Ashleigh McMullen remembers a lonely pregnancy that ended with learning, after the birth of her four-month-old son, that he would require open-heart surgery.
The "traumatic" part, she says, was having to go through the prenatal process alone.
Her husband wasn’t allowed to attend prenatal appointments, including ultrasounds. It hurt that she wasn’t able to share the happier moments of her appointments. That pain became more pronounced during post-natal appointments when she had to go to appointments alone where doctors gave her details about her son’s condition.
"It blows my mind, it really does, and it makes me sick," McMullen said. "Because this is probably the hardest thing my husband and I have gone through, and my husband’s had to experience this… from a car, or from a FaceTime call."
Under current COVID-19 restrictions, maternity patients are allowed one designated visitor during the delivery and afterward. McMullen’s husband was allowed in the room only when her labour was induced, meaning she was alone when she learned the baby was in the breech position and had to be turned, and she was alone throughout the procedure.
"The dad or the partner is just as important as the mother... so why wouldn’t they be allowed in there?" she said.
“I don’t understand their method of how they’re opening things, so I can go get my nails done, but I can’t have my husband with me at an appointment? It doesn’t make sense. I feel like they’re maybe opening things that benefit them, in a way.” ‐ Ashleigh McMullen
A spokesman for Shared Health said the province would continue to assess visitor guidelines in hospitals.
"As Manitoba’s COVID-19 activity continues to evolve and public health restrictions are eased, we are regularly assessing the impact these changes may have on health facility protocols, including visitation," he said.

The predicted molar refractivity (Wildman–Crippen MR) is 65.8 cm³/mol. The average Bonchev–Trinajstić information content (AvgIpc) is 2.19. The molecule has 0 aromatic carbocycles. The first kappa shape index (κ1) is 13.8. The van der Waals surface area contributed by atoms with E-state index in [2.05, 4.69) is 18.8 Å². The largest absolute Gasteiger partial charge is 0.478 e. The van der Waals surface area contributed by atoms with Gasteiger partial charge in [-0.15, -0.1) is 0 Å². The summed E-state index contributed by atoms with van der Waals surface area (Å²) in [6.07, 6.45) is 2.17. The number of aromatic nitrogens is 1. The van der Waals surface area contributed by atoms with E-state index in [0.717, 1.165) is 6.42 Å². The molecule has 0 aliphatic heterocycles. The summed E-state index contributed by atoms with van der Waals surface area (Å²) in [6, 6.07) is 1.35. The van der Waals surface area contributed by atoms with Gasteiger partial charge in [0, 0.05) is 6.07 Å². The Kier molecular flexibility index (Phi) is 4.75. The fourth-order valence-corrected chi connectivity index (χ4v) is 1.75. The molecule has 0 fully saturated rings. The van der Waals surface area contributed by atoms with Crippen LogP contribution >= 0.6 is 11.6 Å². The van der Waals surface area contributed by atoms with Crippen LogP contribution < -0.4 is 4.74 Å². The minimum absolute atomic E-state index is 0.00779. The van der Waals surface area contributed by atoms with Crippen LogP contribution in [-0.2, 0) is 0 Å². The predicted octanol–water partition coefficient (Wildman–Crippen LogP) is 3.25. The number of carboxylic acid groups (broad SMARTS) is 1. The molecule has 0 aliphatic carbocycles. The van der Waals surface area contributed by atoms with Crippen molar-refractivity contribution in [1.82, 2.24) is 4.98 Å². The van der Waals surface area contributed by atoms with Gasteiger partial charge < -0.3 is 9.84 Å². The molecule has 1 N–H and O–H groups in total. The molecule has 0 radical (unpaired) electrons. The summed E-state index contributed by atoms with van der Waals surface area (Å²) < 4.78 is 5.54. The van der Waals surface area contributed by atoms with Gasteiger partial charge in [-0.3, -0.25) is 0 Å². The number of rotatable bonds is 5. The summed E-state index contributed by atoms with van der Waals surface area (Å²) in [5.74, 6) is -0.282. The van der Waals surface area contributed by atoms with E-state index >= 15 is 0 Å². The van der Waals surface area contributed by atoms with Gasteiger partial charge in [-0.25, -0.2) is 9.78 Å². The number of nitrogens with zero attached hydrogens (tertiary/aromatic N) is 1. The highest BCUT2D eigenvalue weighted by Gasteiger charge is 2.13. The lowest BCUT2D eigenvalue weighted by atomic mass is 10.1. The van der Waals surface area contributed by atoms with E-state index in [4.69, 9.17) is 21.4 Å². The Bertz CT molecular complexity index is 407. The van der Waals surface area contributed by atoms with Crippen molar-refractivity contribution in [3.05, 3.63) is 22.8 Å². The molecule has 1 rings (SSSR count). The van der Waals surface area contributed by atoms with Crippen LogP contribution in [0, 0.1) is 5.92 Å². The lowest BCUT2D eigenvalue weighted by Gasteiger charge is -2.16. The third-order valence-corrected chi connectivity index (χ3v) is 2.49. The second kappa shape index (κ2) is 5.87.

Shayna Plaut, who is eight months pregnant with her second child, was "shocked" when she learned she would have to choose between her partner and her doula to be present while she gives birth.
"So, I’m going to deny my partner being able to see the birth of his child? That’s what you want me to do? (Or) you want to deny me the help of a woman who has had the experience of bringing in 30, 40, 50 babies into this world, when I want that support and it’s going to help me make the birth go better?" Plaut said.
She had a doula during her first birth and said it was a crucial part of the process. She wasn’t made aware of the current restriction until she raised the issue with her doctor.
The Shared Health spokesman confirmed that a doula may be part of the labour and delivery process as an "essential care partner" but would not be considered a member of the medical team.
Plaut, who is an instructor of peace and conflict studies, said the restriction raises the question about who is qualified as an essential worker.
She called the work of a doula an aspect of "cultural capital" — an important role for doulas is to advocate for the person giving birth, and some people have societal privileges that make them more capable of advocating for themselves than others. Her own labour lasted 25 hours.
"I’m a native English speaker. I am fairly well-educated. I am an assertive person by nature (and) I don’t have a problem looking at a doctor and saying, ‘This is what I want, how are we going to do that,’ but that’s not going to be the case for everybody," she said.
"I also expect to be listened to, that’s certainly not the case for everybody. Racism is a real thing, classism is a real thing, language barriers are a real thing."
As the number of COVID-19 cases remains fairly low, Plaut said it’s likely time to fine-tune the visitation process on a case-by-case basis.
"We’re now in a place where we can open up (lounges). We can open up gambling machines," she said. "But you can only have one person that’s designated as a support person for when you’re giving birth."
McMullen called the province’s reopening strategy "totally absurd."
"I don’t understand their method of how they’re opening things, so I can go get my nails done, but I can’t have my husband with me at an appointment? It doesn’t make sense," she said. "I feel like they’re maybe opening things that benefit them, in a way."
Her next step is to travel to Edmonton, where her son will undergo surgery. She’s been told both she and her husband will be able to see him into surgery, but fears that could change.
"You have a lot on your mind, especially having a baby born with something wrong that we didn’t even know about," she said.
"Now I have a million questions in my head… it would be a lot easier if you had your spouse there. You’re in pain, you’re stressed out, you’re full of anxiety and then you don’t have anyone there."
Malak Abas is a reporter for the Winnipeg Free Press.